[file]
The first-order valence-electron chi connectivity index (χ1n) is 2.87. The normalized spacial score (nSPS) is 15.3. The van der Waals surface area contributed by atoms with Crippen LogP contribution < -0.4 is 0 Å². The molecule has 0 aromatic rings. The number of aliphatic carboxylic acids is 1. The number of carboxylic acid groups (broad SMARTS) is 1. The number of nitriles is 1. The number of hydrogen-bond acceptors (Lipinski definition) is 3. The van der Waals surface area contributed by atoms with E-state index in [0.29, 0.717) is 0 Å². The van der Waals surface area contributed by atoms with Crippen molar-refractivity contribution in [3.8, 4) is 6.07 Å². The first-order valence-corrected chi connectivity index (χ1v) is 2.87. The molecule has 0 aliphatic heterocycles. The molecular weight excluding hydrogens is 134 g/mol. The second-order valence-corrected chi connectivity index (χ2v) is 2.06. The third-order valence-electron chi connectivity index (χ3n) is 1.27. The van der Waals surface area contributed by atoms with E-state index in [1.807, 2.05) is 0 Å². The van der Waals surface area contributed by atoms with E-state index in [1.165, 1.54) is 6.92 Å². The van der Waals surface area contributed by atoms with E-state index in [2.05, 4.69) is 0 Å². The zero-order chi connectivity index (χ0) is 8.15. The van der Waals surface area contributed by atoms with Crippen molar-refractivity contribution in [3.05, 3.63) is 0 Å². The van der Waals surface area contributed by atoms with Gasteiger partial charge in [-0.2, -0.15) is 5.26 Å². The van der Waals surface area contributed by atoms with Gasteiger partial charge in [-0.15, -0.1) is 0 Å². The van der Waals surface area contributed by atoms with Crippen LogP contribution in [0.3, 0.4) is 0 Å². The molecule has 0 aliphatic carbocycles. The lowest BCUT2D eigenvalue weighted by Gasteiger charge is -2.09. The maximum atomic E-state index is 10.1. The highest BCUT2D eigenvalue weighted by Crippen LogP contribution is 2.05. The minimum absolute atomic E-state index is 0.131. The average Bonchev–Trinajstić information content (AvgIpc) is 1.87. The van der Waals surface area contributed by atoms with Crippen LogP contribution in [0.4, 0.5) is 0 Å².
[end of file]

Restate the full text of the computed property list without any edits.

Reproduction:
The first-order valence-electron chi connectivity index (χ1n) is 2.87. The normalized spacial score (nSPS) is 15.3. The van der Waals surface area contributed by atoms with Crippen LogP contribution < -0.4 is 0 Å². The molecule has 0 aromatic rings. The number of aliphatic carboxylic acids is 1. The number of carboxylic acid groups (broad SMARTS) is 1. The number of nitriles is 1. The number of hydrogen-bond acceptors (Lipinski definition) is 3. The van der Waals surface area contributed by atoms with E-state index in [0.29, 0.717) is 0 Å². The van der Waals surface area contributed by atoms with Crippen molar-refractivity contribution in [3.8, 4) is 6.07 Å². The first-order valence-corrected chi connectivity index (χ1v) is 2.87. The molecule has 0 aliphatic heterocycles. The molecular weight excluding hydrogens is 134 g/mol. The second-order valence-corrected chi connectivity index (χ2v) is 2.06. The third-order valence-electron chi connectivity index (χ3n) is 1.27. The van der Waals surface area contributed by atoms with E-state index in [1.807, 2.05) is 0 Å². The van der Waals surface area contributed by atoms with E-state index in [1.165, 1.54) is 6.92 Å². The van der Waals surface area contributed by atoms with E-state index in [2.05, 4.69) is 0 Å². The zero-order chi connectivity index (χ0) is 8.15. The van der Waals surface area contributed by atoms with Crippen molar-refractivity contribution in [3.05, 3.63) is 0 Å². The van der Waals surface area contributed by atoms with Gasteiger partial charge in [-0.2, -0.15) is 5.26 Å². The van der Waals surface area contributed by atoms with Gasteiger partial charge in [-0.15, -0.1) is 0 Å². The van der Waals surface area contributed by atoms with Crippen LogP contribution in [0.3, 0.4) is 0 Å². The molecule has 0 aliphatic carbocycles. The lowest BCUT2D eigenvalue weighted by Gasteiger charge is -2.09. The maximum atomic E-state index is 10.1. The highest BCUT2D eigenvalue weighted by Crippen LogP contribution is 2.05. The minimum absolute atomic E-state index is 0.131. The average Bonchev–Trinajstić information content (AvgIpc) is 1.87. The van der Waals surface area contributed by atoms with Crippen LogP contribution in [0.4, 0.5) is 0 Å².